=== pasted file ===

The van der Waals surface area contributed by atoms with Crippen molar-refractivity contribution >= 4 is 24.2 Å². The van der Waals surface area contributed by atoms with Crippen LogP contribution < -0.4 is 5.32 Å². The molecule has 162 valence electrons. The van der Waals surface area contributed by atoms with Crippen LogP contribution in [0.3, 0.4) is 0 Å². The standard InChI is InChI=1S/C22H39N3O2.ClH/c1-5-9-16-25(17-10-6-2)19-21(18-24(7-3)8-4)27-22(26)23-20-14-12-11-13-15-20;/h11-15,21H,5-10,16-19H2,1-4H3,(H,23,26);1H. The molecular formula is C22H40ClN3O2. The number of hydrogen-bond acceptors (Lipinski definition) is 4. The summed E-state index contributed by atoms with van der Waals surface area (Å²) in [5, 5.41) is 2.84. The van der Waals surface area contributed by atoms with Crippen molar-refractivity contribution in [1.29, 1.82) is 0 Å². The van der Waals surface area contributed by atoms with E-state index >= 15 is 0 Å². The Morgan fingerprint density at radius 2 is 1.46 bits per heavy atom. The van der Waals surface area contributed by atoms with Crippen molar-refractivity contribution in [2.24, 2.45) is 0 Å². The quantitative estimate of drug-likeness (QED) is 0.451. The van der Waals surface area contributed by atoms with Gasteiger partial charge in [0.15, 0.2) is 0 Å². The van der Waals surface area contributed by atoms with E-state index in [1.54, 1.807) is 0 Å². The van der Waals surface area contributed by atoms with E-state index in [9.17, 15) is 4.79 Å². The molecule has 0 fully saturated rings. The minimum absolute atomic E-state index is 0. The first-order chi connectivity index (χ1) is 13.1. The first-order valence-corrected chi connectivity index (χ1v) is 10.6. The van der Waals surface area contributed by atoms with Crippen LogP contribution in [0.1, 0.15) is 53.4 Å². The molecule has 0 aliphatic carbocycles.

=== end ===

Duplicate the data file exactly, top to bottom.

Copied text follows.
The van der Waals surface area contributed by atoms with Crippen molar-refractivity contribution >= 4 is 24.2 Å². The van der Waals surface area contributed by atoms with Crippen LogP contribution < -0.4 is 5.32 Å². The molecule has 162 valence electrons. The van der Waals surface area contributed by atoms with Crippen LogP contribution in [0.3, 0.4) is 0 Å². The standard InChI is InChI=1S/C22H39N3O2.ClH/c1-5-9-16-25(17-10-6-2)19-21(18-24(7-3)8-4)27-22(26)23-20-14-12-11-13-15-20;/h11-15,21H,5-10,16-19H2,1-4H3,(H,23,26);1H. The molecular formula is C22H40ClN3O2. The number of hydrogen-bond acceptors (Lipinski definition) is 4. The summed E-state index contributed by atoms with van der Waals surface area (Å²) in [5, 5.41) is 2.84. The van der Waals surface area contributed by atoms with Crippen molar-refractivity contribution in [1.29, 1.82) is 0 Å². The van der Waals surface area contributed by atoms with E-state index >= 15 is 0 Å². The Morgan fingerprint density at radius 2 is 1.46 bits per heavy atom. The van der Waals surface area contributed by atoms with Crippen molar-refractivity contribution in [2.24, 2.45) is 0 Å². The quantitative estimate of drug-likeness (QED) is 0.451. The van der Waals surface area contributed by atoms with Gasteiger partial charge in [0.15, 0.2) is 0 Å². The van der Waals surface area contributed by atoms with E-state index in [1.54, 1.807) is 0 Å². The van der Waals surface area contributed by atoms with E-state index in [9.17, 15) is 4.79 Å². The molecule has 0 fully saturated rings. The minimum absolute atomic E-state index is 0. The first-order chi connectivity index (χ1) is 13.1. The first-order valence-corrected chi connectivity index (χ1v) is 10.6. The van der Waals surface area contributed by atoms with Crippen LogP contribution in [0.1, 0.15) is 53.4 Å². The molecule has 0 aliphatic carbocycles.